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UK's Unwillingness to Cooperate Over Belgacom Hack is Scandalous – IT Journo

© REUTERS / Ben BirchallPeople sit at computers in the 24 hour Operations Room inside GCHQ, Cheltenham in Cheltenham, November 17, 2015.
People sit at computers in the 24 hour Operations Room inside GCHQ, Cheltenham in Cheltenham, November 17, 2015. - Sputnik International
Britain's unwillingness to launch a thorough investigation into the alleged hacking of Belgacom exposed in 2013 amounts to nothing less than an international scandal, IT specialists told Sputnik, suggesting that European nations need to form an open alliance for defence and intelligence to mitigate risks and reduce reliance on other nations.

"That Belgacom, an EU member state-owned telecommunications company, is alleged to have been targeted for monitoring/hacking by GCHQ spies is staggering enough, but the fact that the UK is seemingly not interested in cooperating with the Belgian government to get to the bottom of this is downright scandalous," Robin Wauters, European technology journalist and founding editor of Tech.eu, Belgium, told Sputnik.

In September 2013, Der Spiegel reported that documents from the archive of NSA whistleblower Edward Snowden indicated that Britain's Government Communications Headquarters (GCHQ) had allegedly been behind a cyber-attack against Belgacom, adding that access to the telecom company's data had been possible since 2010.

According to Belgian federal prosecutors, the intercept of the country's largest telecom operator had been conducted since at least 2011 and was closed in August 2013. However, the UK refused to cooperate with Brussels over the alleged attack.

"I can't see how this would not be cause for a serious diplomatic conflict between two nations who are considered to be 'friendly', and I hope the UK changes its stance to allow for serious investigations of the hacking claims, and the publication of its results," Wauters underscored.

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Graham Cluley, public speaker and independent computer security analyst from the UK, echoed the journalist's concerns: "The scandal is that this was a hack sponsored by one EU member state against a state-owned company in another EU state."

According to him, the GCHQ and the UK "appear to have got away with this, which hardly bodes well for preventing similar attacks between EU nations from happening again in future."

Cluley has warned against blaming the victim, saying that "the organisation which targeted Belgacom (now Proximus Group) was Britain's state-run intelligence agency which has extraordinary resources at its disposal."

"Show me an organisation which believes it is 100 per cent impregnable, and I'll show you an organisation which is massively deluded.  Any company or organisation can be hacked if their attacker is determined enough.  It may not be easy, it may take months or years, the hacker may not always get as far in as they would like or be able to steal the information that they were after, but there is always a way to do something," he emphasised.

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The security analyst explained that the malware planted by British spies on the company's servers had not drawn attention to itself. He specified that it was disguised as legitimate Microsoft software installed "after tricking engineers to visit a bogus version of the LinkedIn website, and before silently exfiltrating data from Belgacom's network ensured it was wrapped in multiple layers of encryption."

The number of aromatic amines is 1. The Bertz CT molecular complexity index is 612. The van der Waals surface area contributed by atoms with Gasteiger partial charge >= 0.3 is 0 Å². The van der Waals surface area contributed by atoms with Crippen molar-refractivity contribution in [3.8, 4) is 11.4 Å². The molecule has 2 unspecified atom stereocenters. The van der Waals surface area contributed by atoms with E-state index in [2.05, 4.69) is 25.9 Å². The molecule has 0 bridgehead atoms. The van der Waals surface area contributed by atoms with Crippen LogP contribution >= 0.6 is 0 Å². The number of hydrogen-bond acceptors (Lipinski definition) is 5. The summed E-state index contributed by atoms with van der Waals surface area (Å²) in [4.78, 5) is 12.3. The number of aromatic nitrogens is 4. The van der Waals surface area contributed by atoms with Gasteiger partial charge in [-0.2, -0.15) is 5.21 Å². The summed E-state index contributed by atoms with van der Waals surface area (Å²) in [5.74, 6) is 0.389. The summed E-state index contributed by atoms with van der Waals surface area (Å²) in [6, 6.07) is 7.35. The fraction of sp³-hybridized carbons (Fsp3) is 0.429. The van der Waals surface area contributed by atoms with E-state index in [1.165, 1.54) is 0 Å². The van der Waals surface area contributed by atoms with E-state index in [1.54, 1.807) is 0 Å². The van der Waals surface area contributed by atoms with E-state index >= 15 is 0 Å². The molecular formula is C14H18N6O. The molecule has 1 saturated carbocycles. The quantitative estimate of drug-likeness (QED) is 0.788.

He further noted that the data was usually stolen during the normal working day "making the transmission of data less suspicious and hiding the activity amongst the cacophony of other data moving in and out of the corporate network."

"The malware even contained the ability to self-destruct, in an attempt to remove evidence of its existence," he added.

For his part, Rufo Guerreschi, executive director at Trustless Computing Association and leading-edge IT security entrepreneur and activist from Italy, is far more categorical about the incident and its consequences.

"After 70 years, the EU still does not have even a shred of a joint defence and intelligence capability and governance," he stressed. "It is a disgrace for the sovereignty, freedom and economic development of every EU citizen and nation. So therefore the executive branch and security agencies of a small nation like Belgium need to come to more or less conscious compromises to adequately mitigate their terrorist risk."

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Commenting on how it happened that GCHQ had managed to steal data from Belgium's biggest telecommunications operator for years, the security activist said that it was "nothing new at all."

He elaborated that "by far the greatest and more costly cyber-attacks are those of the confidentiality and/or integrity of data of certain entities that never get discovered or get discovered many years later."

Guerresch noted that "news, understandably but wrongly, only focuses on publicised and discovered cyberattacks," expressing hope that the EU General Data Protection Regulation's (GDPR) mandatory disclosure "can help a bit."

As for the possibility of repeated attacks, the activist believes that a few leading EU nations should go ahead and forge within the EU "an open strong and solid alliance for defence and intelligence" in order to reduce their reliance on other nations for prevention of crimes and development of their most critical defence systems.

The views and opinions expressed by the speakers do not necessarily reflect those of Sputnik.

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